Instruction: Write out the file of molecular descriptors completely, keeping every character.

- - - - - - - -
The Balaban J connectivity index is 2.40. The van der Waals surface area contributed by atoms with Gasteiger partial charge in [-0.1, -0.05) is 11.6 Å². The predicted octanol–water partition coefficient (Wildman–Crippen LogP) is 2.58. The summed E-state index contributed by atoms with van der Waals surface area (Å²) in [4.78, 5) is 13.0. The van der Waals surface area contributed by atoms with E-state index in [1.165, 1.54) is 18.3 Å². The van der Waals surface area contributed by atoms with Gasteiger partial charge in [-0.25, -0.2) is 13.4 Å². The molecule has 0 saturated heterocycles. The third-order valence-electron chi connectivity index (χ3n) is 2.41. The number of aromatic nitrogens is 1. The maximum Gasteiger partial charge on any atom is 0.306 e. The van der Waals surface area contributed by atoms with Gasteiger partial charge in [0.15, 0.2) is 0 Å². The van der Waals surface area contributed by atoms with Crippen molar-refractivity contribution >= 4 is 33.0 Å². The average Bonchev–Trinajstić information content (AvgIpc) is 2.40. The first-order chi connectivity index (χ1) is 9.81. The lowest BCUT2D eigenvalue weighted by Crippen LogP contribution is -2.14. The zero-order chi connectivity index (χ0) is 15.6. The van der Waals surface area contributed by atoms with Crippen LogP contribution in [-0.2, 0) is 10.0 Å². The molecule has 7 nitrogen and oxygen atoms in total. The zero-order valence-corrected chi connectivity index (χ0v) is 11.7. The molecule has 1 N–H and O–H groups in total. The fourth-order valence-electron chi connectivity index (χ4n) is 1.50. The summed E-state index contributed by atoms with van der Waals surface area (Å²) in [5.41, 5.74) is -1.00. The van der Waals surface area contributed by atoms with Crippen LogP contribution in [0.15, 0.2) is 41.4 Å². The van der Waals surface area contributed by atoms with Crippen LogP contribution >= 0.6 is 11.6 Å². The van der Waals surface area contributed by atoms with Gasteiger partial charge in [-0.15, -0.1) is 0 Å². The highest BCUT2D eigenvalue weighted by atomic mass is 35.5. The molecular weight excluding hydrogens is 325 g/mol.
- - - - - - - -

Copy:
The Balaban J connectivity index is 2.40. The van der Waals surface area contributed by atoms with Gasteiger partial charge in [-0.1, -0.05) is 11.6 Å². The predicted octanol–water partition coefficient (Wildman–Crippen LogP) is 2.58. The summed E-state index contributed by atoms with van der Waals surface area (Å²) in [4.78, 5) is 13.0. The van der Waals surface area contributed by atoms with E-state index in [1.165, 1.54) is 18.3 Å². The van der Waals surface area contributed by atoms with Gasteiger partial charge in [-0.25, -0.2) is 13.4 Å². The molecule has 0 saturated heterocycles. The third-order valence-electron chi connectivity index (χ3n) is 2.41. The number of aromatic nitrogens is 1. The maximum Gasteiger partial charge on any atom is 0.306 e. The van der Waals surface area contributed by atoms with Gasteiger partial charge in [0.15, 0.2) is 0 Å². The van der Waals surface area contributed by atoms with Crippen molar-refractivity contribution >= 4 is 33.0 Å². The average Bonchev–Trinajstić information content (AvgIpc) is 2.40. The first-order chi connectivity index (χ1) is 9.81. The lowest BCUT2D eigenvalue weighted by Crippen LogP contribution is -2.14. The zero-order chi connectivity index (χ0) is 15.6. The van der Waals surface area contributed by atoms with Crippen LogP contribution in [-0.2, 0) is 10.0 Å². The molecule has 7 nitrogen and oxygen atoms in total. The zero-order valence-corrected chi connectivity index (χ0v) is 11.7. The molecule has 1 N–H and O–H groups in total. The fourth-order valence-electron chi connectivity index (χ4n) is 1.50. The summed E-state index contributed by atoms with van der Waals surface area (Å²) in [5.41, 5.74) is -1.00. The van der Waals surface area contributed by atoms with Crippen LogP contribution in [0.15, 0.2) is 41.4 Å². The van der Waals surface area contributed by atoms with Crippen LogP contribution >= 0.6 is 11.6 Å². The van der Waals surface area contributed by atoms with Gasteiger partial charge in [-0.15, -0.1) is 0 Å². The highest BCUT2D eigenvalue weighted by atomic mass is 35.5. The molecular weight excluding hydrogens is 325 g/mol.